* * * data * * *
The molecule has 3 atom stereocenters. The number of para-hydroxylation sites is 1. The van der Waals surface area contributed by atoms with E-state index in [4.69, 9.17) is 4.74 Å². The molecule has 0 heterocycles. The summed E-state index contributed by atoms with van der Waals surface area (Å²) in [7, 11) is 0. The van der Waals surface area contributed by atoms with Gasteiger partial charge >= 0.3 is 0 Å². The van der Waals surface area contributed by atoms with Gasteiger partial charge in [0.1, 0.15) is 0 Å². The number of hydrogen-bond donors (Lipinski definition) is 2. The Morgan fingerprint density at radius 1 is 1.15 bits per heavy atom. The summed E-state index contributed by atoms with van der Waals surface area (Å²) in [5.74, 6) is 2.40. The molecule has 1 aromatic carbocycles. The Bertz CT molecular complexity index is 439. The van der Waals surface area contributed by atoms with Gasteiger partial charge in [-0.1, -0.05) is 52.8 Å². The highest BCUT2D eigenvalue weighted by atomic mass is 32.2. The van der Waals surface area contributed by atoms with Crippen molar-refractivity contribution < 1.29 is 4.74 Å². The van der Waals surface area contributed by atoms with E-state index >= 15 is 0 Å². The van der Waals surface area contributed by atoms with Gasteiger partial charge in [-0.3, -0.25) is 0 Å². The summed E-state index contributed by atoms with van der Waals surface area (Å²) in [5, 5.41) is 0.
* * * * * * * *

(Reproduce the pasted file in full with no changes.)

The molecule has 3 atom stereocenters. The number of para-hydroxylation sites is 1. The van der Waals surface area contributed by atoms with E-state index in [4.69, 9.17) is 4.74 Å². The molecule has 0 heterocycles. The summed E-state index contributed by atoms with van der Waals surface area (Å²) in [7, 11) is 0. The van der Waals surface area contributed by atoms with Gasteiger partial charge >= 0.3 is 0 Å². The van der Waals surface area contributed by atoms with Gasteiger partial charge in [0.1, 0.15) is 0 Å². The number of hydrogen-bond donors (Lipinski definition) is 2. The Morgan fingerprint density at radius 1 is 1.15 bits per heavy atom. The summed E-state index contributed by atoms with van der Waals surface area (Å²) in [5.74, 6) is 2.40. The molecule has 1 aromatic carbocycles. The Bertz CT molecular complexity index is 439. The van der Waals surface area contributed by atoms with Gasteiger partial charge in [-0.1, -0.05) is 52.8 Å². The highest BCUT2D eigenvalue weighted by atomic mass is 32.2. The van der Waals surface area contributed by atoms with Crippen molar-refractivity contribution < 1.29 is 4.74 Å². The van der Waals surface area contributed by atoms with E-state index >= 15 is 0 Å². The van der Waals surface area contributed by atoms with Gasteiger partial charge in [-0.3, -0.25) is 0 Å². The summed E-state index contributed by atoms with van der Waals surface area (Å²) in [5, 5.41) is 0.